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By HaleStewart March 26, 2014 9:09 am
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The Progress of Chinese Rebalancing in Perspective; A Work in Progress

Over the last 12-18 months, it has become obvious that China is seeking to change the content of its economic growth, shifting from a model dependent on exports to one more focused on domestic demand.  At the same time, the economy is also growing at a slower rate, largely because it has changed from a third world rapid growth model to a more fully developed economy.  Let's take a look at some of the statistics that highlight these changes.

Above is a chart of the quarterly rate of annual Chinese GDP growth.  After the recession there's a very strong move higher to over 10%, largely because of the huge stimulus program initiated and implemented by the government.  But since that time, growth has decreased to the upper 7s.

The above chart places historical GDP growth into a longer perspective.  At the turn of the century, the annual rate was coming in around 6%-8%.  That rate increased before the great recession, with the data series printing over 12% in some situations.  But since then the numbers have steadily decreased, settling in to a range between 7.5% and 8%.

The current account chart shows that China is indeed makinig the transition from export dominated economy to one less relying on international trade; the current account as a percentage of GDP has been decreasing since 2008 falling from a high of 10.1% to the most recent reading of 2.3%.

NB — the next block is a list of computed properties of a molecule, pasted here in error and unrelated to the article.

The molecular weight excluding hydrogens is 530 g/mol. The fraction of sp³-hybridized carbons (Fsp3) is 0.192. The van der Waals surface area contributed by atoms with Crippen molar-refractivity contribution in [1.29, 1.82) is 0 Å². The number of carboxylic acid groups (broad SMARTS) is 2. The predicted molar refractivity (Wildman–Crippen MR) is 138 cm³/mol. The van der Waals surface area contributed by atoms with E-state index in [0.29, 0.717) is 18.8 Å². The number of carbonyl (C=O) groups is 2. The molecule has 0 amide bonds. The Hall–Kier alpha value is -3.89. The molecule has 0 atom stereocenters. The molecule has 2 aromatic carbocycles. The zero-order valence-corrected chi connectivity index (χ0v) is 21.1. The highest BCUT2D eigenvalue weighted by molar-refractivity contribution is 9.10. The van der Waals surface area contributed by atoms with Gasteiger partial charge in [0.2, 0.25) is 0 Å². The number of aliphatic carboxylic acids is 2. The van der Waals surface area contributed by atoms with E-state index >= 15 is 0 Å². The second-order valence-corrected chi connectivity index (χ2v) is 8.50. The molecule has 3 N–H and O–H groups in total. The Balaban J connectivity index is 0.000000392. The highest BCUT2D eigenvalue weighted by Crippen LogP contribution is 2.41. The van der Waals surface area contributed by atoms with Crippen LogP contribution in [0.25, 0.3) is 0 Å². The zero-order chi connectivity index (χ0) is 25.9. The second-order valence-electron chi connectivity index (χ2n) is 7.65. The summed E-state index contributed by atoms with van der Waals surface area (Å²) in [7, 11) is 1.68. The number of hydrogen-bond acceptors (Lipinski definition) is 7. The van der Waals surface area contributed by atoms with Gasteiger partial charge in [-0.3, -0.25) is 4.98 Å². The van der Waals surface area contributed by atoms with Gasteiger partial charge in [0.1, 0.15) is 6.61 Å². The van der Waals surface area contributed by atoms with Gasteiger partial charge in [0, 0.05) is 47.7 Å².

The reason for the narrowing of the current account is the slowdown in Chinese exports.  The level of which has been nearly steady for the last two years.

But retail sales -- which had been growing over 13% YOY, have recently dropped to 11.8%.  While this rate is still strong, it indicates the Chinese consumer may be holding back.

The month over month percentage change in retail sales shows the slowdown in more detail.  While it's only three months of data and therefore too little to call a trend, it's still something to keep an eye on.

The overall slowdown in exports could just as easily be a function of the slow growth environment in the US and EU.  And the lower retail sales readings could be heavily influenced by the annual slowdown associated with the Chinese new year.  But neither of those factors completely explains the slowdown in annual GDP growth, which is more a function of the changing stature of China's economy, which is part of its longer term trend.

Hale Stewart is a former bond broker who has been writing about economics and financial markets since 2006 on the Bonddad Blog.  He is also a tax attorney with a domestic and international practice while also forming and managing captive insurance companies for US companies.   You can follow him on twitter at:@captivelawyer




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